California

The Killing of Kern County

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Located over the mountains from Los Angeles, Kern County has always been a different kind of place. Settled largely by “Okies and Arkies” from the Depression-era South, the area has a culture more southern than northern, more Ozarks than Sierra. Home to just under 1 million people at the southern end of the state’s Central Valley, Kern is noted for producing the “Bakersfield sound,” epitomized by the late country star Merle Haggard, and is sometimes even referred to as “little Texas.”  read more »

Demographic Implosion in the San Francisco Bay Area?

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As the San Francisco Bay Area (combined statistical area, or CSA, as defined by the Office of Management and Budget) has sprawled into the San Joaquin Valley, all population growth has been in the three Valley metros for two years (Map above). This article describes population trends over the last 10 years in the CSA, which includes the six tidewater (adjacent to the ocean or the Bay) metropolitan areas, traditionally thought of as the Bay Area, including core San Francisco and San Jose as well as Santa Rosa, Napa, Vallejo and Santa Cruz.  read more »

How Los Angeles Descended Into Neo-Feudalism and How to Fix It

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For most of the last century, Los Angeles loomed as the next great American city, a burgeoning paradise riding the shift of world power west. It seemed posed to leave New York and London in the dust, the engines of growth inexorable. There was the city's dominance of the entertainment and aerospace industries, which incited migration from both the rest of the country and abroad, and all this promise was symbolized by a spread of suburban single-family houses that seemed to embody the ideal American dreamscape.  read more »

California Governor Newsom's Energy Policies Biased Against Those Who Voted For Him

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It has been a tough year for everyone during the pandemic, but more so on the lower income portion of the population. As we emerge from an emotionally and financially challenging year, we are seeing that the wealthy and middle-income folks have mostly recovered. The bottom half remain far from it.  read more »

The California Economy vs. Sacramento

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Over the past few years California’s plight has taken on mythic proportions — a cautionary tale of progressive woe among conservatives, but a beacon for a future enlightened capitalism among its woke supporters. The current battle over the potential recall of the preening governor, Gavin Newsom, likely will enhance these extreme interpretations on both sides, but likely will not be sufficient to make the changes needed to restore the state’s legendary promise.  read more »

Plugged Suez Canal Will Result in Californians Being Plucked at the Pumps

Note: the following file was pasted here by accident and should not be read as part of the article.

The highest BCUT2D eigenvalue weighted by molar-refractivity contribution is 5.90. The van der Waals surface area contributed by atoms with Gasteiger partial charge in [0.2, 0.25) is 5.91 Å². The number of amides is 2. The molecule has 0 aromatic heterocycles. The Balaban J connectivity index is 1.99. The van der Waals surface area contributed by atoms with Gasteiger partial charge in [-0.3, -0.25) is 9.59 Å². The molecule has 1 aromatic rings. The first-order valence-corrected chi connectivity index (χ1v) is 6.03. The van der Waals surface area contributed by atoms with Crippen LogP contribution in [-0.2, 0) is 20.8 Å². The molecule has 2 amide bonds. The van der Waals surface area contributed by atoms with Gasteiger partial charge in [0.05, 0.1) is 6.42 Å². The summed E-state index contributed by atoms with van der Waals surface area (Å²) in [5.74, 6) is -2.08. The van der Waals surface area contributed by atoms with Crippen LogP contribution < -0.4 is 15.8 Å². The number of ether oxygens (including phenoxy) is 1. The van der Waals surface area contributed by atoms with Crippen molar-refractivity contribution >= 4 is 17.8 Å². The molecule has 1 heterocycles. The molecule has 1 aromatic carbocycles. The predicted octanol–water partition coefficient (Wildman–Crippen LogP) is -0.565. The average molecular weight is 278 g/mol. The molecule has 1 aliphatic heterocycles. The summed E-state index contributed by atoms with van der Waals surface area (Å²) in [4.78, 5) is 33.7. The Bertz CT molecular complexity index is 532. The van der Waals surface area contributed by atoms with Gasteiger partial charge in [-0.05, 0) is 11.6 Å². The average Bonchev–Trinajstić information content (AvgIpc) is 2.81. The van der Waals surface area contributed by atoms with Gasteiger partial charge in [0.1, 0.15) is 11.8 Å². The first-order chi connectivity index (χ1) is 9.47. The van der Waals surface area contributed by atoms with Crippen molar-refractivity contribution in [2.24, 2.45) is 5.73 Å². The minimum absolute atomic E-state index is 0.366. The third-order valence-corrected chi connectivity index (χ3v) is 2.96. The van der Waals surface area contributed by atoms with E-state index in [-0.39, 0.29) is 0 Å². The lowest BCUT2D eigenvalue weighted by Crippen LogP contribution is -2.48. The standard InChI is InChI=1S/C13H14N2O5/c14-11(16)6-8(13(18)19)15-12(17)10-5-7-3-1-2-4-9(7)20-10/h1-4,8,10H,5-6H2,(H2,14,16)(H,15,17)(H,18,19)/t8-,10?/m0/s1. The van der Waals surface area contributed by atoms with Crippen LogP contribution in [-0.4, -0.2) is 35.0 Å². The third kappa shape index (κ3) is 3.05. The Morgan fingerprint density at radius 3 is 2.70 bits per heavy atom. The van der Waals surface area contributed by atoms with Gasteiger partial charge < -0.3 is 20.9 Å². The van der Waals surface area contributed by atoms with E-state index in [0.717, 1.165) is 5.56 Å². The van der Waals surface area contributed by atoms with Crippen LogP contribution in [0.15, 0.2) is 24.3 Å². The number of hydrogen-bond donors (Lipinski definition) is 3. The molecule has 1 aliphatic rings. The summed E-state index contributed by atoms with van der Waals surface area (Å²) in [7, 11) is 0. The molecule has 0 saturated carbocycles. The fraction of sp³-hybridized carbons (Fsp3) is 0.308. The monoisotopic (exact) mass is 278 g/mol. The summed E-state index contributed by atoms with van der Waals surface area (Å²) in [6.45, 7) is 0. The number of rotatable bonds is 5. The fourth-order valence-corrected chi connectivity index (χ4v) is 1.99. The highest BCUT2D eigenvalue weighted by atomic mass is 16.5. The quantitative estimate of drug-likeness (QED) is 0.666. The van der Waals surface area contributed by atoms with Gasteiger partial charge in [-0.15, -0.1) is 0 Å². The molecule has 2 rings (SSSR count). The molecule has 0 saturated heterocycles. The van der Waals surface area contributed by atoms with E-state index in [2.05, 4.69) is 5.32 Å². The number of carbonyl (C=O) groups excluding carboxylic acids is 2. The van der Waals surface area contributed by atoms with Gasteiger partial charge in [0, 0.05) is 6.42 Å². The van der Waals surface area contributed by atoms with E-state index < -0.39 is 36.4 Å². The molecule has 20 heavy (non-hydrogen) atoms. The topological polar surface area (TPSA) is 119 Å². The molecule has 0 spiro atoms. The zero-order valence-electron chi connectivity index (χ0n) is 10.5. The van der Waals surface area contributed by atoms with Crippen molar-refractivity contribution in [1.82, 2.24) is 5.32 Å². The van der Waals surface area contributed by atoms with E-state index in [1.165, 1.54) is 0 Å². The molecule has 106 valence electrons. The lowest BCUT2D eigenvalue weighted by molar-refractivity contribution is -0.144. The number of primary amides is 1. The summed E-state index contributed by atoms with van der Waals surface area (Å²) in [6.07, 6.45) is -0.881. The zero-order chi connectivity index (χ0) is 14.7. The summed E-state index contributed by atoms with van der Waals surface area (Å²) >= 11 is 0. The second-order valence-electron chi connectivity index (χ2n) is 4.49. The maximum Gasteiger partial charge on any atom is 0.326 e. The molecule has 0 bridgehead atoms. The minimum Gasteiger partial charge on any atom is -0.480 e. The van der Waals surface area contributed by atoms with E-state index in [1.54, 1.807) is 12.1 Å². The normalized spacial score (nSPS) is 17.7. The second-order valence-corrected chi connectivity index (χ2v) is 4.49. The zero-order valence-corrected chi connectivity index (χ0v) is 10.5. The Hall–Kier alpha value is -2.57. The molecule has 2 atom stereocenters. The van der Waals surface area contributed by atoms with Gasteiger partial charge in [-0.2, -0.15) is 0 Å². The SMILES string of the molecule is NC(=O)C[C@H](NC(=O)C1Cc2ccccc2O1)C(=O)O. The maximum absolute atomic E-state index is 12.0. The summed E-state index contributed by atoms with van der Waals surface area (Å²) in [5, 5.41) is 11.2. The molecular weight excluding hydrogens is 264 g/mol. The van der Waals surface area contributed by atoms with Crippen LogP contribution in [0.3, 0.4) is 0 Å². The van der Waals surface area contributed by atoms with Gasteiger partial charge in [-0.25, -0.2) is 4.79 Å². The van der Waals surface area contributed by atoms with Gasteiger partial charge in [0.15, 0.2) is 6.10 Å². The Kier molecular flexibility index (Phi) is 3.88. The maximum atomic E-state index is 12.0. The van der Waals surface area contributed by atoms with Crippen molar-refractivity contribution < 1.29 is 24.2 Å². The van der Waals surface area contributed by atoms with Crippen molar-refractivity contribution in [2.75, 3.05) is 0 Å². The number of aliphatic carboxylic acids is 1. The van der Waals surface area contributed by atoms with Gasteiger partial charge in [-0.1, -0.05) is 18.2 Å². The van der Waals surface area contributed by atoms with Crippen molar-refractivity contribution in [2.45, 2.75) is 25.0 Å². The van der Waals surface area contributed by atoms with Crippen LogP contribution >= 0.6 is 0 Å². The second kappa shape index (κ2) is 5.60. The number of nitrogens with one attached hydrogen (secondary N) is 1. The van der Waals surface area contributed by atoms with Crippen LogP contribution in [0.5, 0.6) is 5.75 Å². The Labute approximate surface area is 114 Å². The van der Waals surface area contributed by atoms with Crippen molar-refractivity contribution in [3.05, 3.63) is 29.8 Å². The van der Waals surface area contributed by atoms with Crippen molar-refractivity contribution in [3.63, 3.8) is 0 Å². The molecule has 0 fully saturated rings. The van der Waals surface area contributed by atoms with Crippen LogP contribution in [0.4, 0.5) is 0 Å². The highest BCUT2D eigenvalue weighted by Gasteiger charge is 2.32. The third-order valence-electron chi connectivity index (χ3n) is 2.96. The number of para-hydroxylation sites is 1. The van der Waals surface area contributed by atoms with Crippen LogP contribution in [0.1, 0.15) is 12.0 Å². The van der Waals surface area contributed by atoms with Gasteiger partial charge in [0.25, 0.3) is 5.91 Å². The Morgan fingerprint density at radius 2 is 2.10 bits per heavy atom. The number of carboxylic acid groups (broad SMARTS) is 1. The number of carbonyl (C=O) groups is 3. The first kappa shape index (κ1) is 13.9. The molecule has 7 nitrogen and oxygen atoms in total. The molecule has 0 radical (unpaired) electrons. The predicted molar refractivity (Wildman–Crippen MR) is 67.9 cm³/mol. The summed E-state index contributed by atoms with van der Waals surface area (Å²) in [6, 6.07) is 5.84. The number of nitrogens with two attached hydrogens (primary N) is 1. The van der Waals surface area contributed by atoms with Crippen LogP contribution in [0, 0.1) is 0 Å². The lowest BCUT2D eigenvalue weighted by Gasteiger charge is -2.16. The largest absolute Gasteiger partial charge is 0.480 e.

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The current Suez Canal blockage has exposed some of Governor Newsom’s fiscal challenges that may be the driving force for the current recall efforts. Under his guidance (I did not use the word leadership), he continues to perpetuate the state’s dysfunctional energy polices and continues to do everything possible to further INCREASE the costs of energy for its 40 million residents.  read more »

Why More Americans Should Leave Home and Move to Other States

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America has been lazily divided by pundits into red and blue states, as if there weren’t constant movement of people between them. Fortunately, reality is a lot more purple — and hopeful — as immigrants, people of color and millennials reshape parts of America by voting with their feet and moving.

These demographic groups are migrating from the big coastal cities to the suburbs, the interior cities, the South and even parts of the Midwest. And in the process, these newcomers change both their new homes and are also changed by them.  read more »

SoCal Desalination Plant Inches Towards Approval

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In a rare and commendable display of political courage and common sense, California Governor Gavin Newsom has been working to finally grant permits to construct a second major seawater desalination plant on the Southern California Coast.

But don’t count on this new water source just yet. Despite clearing major hurdles, self-described environmentalists and their allies in the media haven’t surrendered.  read more »

Tale of Two Middle Classes in SoCal

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Anyone who’s not concerned about the state of the middle class in SoCal should consider recent public notices on a pending auction of the Plaza Mexico retail center in Lynwood a wake-up call.  read more »

Economic Civil War

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Our national divide is usually cast in terms of ideology, race, climate, and gender. But it might be more accurate to see our national conflict as regional and riven by economic function. The schism is between two ways of making a living, one based in the incorporeal world of media and digital transactions, the other in the tangible world of making, growing, and using real things.  read more »